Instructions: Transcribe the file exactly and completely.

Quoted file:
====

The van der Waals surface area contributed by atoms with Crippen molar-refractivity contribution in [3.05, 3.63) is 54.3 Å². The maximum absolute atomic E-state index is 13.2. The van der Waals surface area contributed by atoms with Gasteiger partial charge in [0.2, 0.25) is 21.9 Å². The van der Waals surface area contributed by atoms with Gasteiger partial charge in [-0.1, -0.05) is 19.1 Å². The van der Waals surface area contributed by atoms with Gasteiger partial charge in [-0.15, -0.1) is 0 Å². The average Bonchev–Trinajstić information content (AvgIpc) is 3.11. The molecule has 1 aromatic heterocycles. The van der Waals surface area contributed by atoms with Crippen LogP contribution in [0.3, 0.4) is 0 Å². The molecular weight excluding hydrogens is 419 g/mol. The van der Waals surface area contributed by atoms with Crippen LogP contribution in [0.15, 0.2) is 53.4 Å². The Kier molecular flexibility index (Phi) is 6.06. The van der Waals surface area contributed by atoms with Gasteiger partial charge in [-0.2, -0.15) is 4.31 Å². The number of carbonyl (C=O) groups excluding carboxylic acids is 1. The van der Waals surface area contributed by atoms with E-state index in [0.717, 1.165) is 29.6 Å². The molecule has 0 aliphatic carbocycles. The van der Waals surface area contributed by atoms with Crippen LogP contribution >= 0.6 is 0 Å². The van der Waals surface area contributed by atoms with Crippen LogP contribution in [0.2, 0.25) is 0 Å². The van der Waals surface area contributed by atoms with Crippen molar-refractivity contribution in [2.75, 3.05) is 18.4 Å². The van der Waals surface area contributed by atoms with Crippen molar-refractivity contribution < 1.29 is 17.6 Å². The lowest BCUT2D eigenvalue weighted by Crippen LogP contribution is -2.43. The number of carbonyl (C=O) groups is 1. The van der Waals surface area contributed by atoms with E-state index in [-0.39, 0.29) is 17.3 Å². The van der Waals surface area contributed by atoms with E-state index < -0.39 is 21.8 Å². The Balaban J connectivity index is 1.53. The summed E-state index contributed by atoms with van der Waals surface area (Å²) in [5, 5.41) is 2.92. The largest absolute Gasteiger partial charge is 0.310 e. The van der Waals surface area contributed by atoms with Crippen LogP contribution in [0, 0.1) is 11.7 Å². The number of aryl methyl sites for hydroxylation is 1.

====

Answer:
The van der Waals surface area contributed by atoms with Crippen molar-refractivity contribution in [3.05, 3.63) is 54.3 Å². The maximum absolute atomic E-state index is 13.2. The van der Waals surface area contributed by atoms with Gasteiger partial charge in [0.2, 0.25) is 21.9 Å². The van der Waals surface area contributed by atoms with Gasteiger partial charge in [-0.1, -0.05) is 19.1 Å². The van der Waals surface area contributed by atoms with Gasteiger partial charge in [-0.15, -0.1) is 0 Å². The average Bonchev–Trinajstić information content (AvgIpc) is 3.11. The molecule has 1 aromatic heterocycles. The van der Waals surface area contributed by atoms with Crippen LogP contribution in [0.3, 0.4) is 0 Å². The molecular weight excluding hydrogens is 419 g/mol. The van der Waals surface area contributed by atoms with Crippen LogP contribution in [0.15, 0.2) is 53.4 Å². The Kier molecular flexibility index (Phi) is 6.06. The van der Waals surface area contributed by atoms with Gasteiger partial charge in [-0.2, -0.15) is 4.31 Å². The number of carbonyl (C=O) groups excluding carboxylic acids is 1. The van der Waals surface area contributed by atoms with E-state index in [0.717, 1.165) is 29.6 Å². The molecule has 0 aliphatic carbocycles. The van der Waals surface area contributed by atoms with Crippen LogP contribution >= 0.6 is 0 Å². The van der Waals surface area contributed by atoms with Crippen LogP contribution in [0.2, 0.25) is 0 Å². The van der Waals surface area contributed by atoms with Crippen molar-refractivity contribution in [2.75, 3.05) is 18.4 Å². The van der Waals surface area contributed by atoms with Crippen molar-refractivity contribution < 1.29 is 17.6 Å². The lowest BCUT2D eigenvalue weighted by Crippen LogP contribution is -2.43. The number of carbonyl (C=O) groups is 1. The van der Waals surface area contributed by atoms with E-state index in [-0.39, 0.29) is 17.3 Å². The van der Waals surface area contributed by atoms with E-state index < -0.39 is 21.8 Å². The Balaban J connectivity index is 1.53. The summed E-state index contributed by atoms with van der Waals surface area (Å²) in [5, 5.41) is 2.92. The largest absolute Gasteiger partial charge is 0.310 e. The van der Waals surface area contributed by atoms with Crippen LogP contribution in [0, 0.1) is 11.7 Å². The number of aryl methyl sites for hydroxylation is 1.